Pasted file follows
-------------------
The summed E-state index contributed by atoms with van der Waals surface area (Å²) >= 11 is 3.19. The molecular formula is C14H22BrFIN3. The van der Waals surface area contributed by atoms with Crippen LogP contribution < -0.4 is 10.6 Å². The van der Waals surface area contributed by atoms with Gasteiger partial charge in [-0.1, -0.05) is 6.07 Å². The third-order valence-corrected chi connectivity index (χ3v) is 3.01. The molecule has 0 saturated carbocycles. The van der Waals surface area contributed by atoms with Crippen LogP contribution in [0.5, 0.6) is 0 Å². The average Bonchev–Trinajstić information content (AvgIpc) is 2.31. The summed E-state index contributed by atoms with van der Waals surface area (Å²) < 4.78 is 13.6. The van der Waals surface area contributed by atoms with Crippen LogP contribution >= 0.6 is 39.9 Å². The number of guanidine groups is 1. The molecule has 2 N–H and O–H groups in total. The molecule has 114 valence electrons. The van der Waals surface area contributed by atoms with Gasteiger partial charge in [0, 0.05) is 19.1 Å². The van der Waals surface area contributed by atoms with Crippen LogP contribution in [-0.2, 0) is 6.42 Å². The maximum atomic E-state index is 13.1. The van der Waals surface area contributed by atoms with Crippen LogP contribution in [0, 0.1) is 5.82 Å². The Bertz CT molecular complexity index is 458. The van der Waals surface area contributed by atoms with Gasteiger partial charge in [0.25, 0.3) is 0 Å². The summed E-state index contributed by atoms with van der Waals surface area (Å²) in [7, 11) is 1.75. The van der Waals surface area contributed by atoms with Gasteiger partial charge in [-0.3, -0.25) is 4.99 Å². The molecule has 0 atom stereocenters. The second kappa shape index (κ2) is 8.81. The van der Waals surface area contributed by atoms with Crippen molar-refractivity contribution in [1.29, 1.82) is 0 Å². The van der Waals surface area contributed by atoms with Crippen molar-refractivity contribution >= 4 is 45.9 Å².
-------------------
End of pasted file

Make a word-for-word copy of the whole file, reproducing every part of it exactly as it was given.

The summed E-state index contributed by atoms with van der Waals surface area (Å²) >= 11 is 3.19. The molecular formula is C14H22BrFIN3. The van der Waals surface area contributed by atoms with Crippen LogP contribution < -0.4 is 10.6 Å². The van der Waals surface area contributed by atoms with Gasteiger partial charge in [-0.1, -0.05) is 6.07 Å². The third-order valence-corrected chi connectivity index (χ3v) is 3.01. The molecule has 0 saturated carbocycles. The van der Waals surface area contributed by atoms with Crippen LogP contribution in [0.5, 0.6) is 0 Å². The average Bonchev–Trinajstić information content (AvgIpc) is 2.31. The summed E-state index contributed by atoms with van der Waals surface area (Å²) < 4.78 is 13.6. The van der Waals surface area contributed by atoms with Crippen LogP contribution >= 0.6 is 39.9 Å². The number of guanidine groups is 1. The molecule has 2 N–H and O–H groups in total. The molecule has 114 valence electrons. The van der Waals surface area contributed by atoms with Gasteiger partial charge in [0, 0.05) is 19.1 Å². The van der Waals surface area contributed by atoms with Crippen LogP contribution in [-0.2, 0) is 6.42 Å². The maximum atomic E-state index is 13.1. The van der Waals surface area contributed by atoms with Crippen LogP contribution in [0, 0.1) is 5.82 Å². The Bertz CT molecular complexity index is 458. The van der Waals surface area contributed by atoms with Gasteiger partial charge in [0.25, 0.3) is 0 Å². The summed E-state index contributed by atoms with van der Waals surface area (Å²) in [7, 11) is 1.75. The van der Waals surface area contributed by atoms with Gasteiger partial charge in [-0.3, -0.25) is 4.99 Å². The molecule has 0 atom stereocenters. The second kappa shape index (κ2) is 8.81. The van der Waals surface area contributed by atoms with Crippen molar-refractivity contribution in [1.29, 1.82) is 0 Å². The van der Waals surface area contributed by atoms with Crippen molar-refractivity contribution >= 4 is 45.9 Å².